July arrived and with it came fireworks . . .and sultry days. Right when I am sure, I can not bear the heat of a day, clouds come up and sprinkle a cool shower. This convinces me to muster the grace, a southerner needs in months like July. . .the window fan, does too.
I have been home a few days now. . .long enough to know where the fawn lays. Though, I am liable to surprise him in the early morning-and again at noon, he does not scurry in haste. I have not seen him sauntering around the yard, recently but it has been a pleasure to catch glimpses of him in the young woods.
I am breaking all the rules instilled in me, as a child, when it comes to taking to the woods in July. I spent a good deal of my youth rambling in woods . . .but not in the late spring or summers. There were poisons of all sorts, and ticks, redbugs and snakes. There were hornets and ground bees -and we children were all warned, sternly about such calamities. It took a hard frost for the woodland ban to be lifted.
I can not help but feel a bit guilty for not heeding my elders . . .even now, and find myself thinking of them all as I work.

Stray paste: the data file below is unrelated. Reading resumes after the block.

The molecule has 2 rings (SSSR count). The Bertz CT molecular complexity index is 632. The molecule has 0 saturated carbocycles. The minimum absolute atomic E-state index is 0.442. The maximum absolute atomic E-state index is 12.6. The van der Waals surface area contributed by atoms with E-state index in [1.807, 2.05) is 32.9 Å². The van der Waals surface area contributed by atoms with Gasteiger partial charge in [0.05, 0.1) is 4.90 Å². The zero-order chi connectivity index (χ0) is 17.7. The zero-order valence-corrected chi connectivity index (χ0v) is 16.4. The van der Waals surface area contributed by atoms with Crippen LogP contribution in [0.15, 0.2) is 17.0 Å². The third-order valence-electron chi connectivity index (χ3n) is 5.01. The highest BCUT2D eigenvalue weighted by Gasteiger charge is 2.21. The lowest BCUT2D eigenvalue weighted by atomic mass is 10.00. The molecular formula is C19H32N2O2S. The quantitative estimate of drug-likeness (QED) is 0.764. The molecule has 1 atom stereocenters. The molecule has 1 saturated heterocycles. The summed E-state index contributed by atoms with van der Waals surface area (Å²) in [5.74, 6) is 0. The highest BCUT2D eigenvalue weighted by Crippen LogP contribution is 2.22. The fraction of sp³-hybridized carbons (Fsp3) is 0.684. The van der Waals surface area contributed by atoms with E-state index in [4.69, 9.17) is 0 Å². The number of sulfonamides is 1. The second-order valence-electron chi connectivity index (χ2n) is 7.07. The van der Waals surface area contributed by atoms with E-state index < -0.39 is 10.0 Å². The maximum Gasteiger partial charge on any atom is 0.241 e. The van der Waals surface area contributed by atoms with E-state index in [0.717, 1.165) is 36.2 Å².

The path I am working on is wide and grassy. Sunlight falls lovingly, in bright patches along the way. Birds are constantly tattling on my whereabouts, as I try to tame the wild vines. I have seen several dens of small creatures as I work, in the first light. I know a good many of them are rabbits, and surely there is an opossom or two. A few years ago I saw a raccoon. . .and the wild mulberry is everywhere. How lovely it will be in September.
I always feel like I am in another world, when I am in a patch of woods. Things that matter so very much, outside of the woods, aren’t even relevant . . .in the woods. Trees do not gossip, nor hold grudges. . .and they have always kept my secrets. When I was young, it didn’t matter that I had freckles, and it does not matter today, that my hair is silvering. Trees are not “fair weather friends”.